iOS app Android app More

Featuring fresh takes and real-time analysis from HuffPost's signature lineup of contributors
John Leo

John Leo

Posted: August 19, 2010 08:29 AM

  1. Thomson's heroics may have depended on the absence of injured catcher Roy Campanella from the Dodger lineup. Branca's first pitch to Thomson was a batting practice fastball down the middle of the plate. Campanella would surely have gone to the mound, possibly with manager Charlie Dressen, to inquire about Branca's physical and mental readiness. Rube Walker, Campy's back-up, did not, leading to another subpar fastball which produced Thomson's home run.
  2. Thomson's hit would probably not have been a home run in any other major league park. The bathtub-shaped Polo Grounds had ridiculously short fences--258 in right, where Mel Ott and later Dusty Rhodes learned to place short chip shots right down the line for homers, and 279 in left. Shortstops would occasionally drift back on in vain for pop-ups which caught the left-field upper-deck overhang for home runs. Thomson's homer was a strong line drive but well away from the foul line, where most cheap home runs land. It probably traveled only 320 feet or so.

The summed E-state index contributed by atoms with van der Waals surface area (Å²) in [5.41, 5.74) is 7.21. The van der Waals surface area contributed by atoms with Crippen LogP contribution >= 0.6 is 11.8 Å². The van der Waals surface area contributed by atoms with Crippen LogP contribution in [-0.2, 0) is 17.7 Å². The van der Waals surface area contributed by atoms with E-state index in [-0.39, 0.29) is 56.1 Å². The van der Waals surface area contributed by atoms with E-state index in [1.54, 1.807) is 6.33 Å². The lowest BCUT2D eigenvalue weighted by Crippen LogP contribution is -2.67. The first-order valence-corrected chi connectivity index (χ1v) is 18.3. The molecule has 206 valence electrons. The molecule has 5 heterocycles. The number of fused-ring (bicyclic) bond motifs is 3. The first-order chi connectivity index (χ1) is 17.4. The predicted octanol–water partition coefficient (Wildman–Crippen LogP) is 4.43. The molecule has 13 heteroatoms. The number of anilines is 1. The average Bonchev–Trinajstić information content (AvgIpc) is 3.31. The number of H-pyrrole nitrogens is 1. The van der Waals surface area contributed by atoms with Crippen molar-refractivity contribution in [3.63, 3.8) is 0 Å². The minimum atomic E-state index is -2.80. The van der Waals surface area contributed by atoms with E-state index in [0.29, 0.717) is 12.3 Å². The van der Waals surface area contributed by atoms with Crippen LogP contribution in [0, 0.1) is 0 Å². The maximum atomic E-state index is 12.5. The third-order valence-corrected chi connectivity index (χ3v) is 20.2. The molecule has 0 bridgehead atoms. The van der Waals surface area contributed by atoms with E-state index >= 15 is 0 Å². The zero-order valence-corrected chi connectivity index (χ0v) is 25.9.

3. The Giants did indeed cheat by stealing signs from visiting teams at the Polo Grounds. Signs for coming pitches were caught by binoculars in the centerfield clubhouse and relayed by wire to the Giants bullpen, then hand signaled to batters. Thomson denies getting a signal about the second (limp) Branca fastball. The theory that stolen signs won the pennant for the Giants, however, has a problem: during their incredible stretch run the Giants did just about as well on the road where they couldn't steal signs (17-4) as they did at home (20-3).
  4. The Giants hit and pitched well, but they were a pretty terrible fielding team. The infield made well over a hundred errors. Alvin Dark, at shortstop, made 45 all by himself. How did a porous team like this win almost every day for the last seven weeks of the season?
  5. The real batting hero of the 1951 Giants was neither Thomson nor the brilliant rookie Willie Mays, but the great Monte Irvin, consigned to the Negro Leagues for the best part of his career, but a .312 hitter in 1951 with league-leading 121 RBIs. He was the real muscle in the Giants' lineup. Oddly in that dramatic ninth inning, he was the only Giant to make an out.
  6. The answer to the most common trivia question about the game is: Willie Mays. The question is, who was on deck when Thomson hit the home run?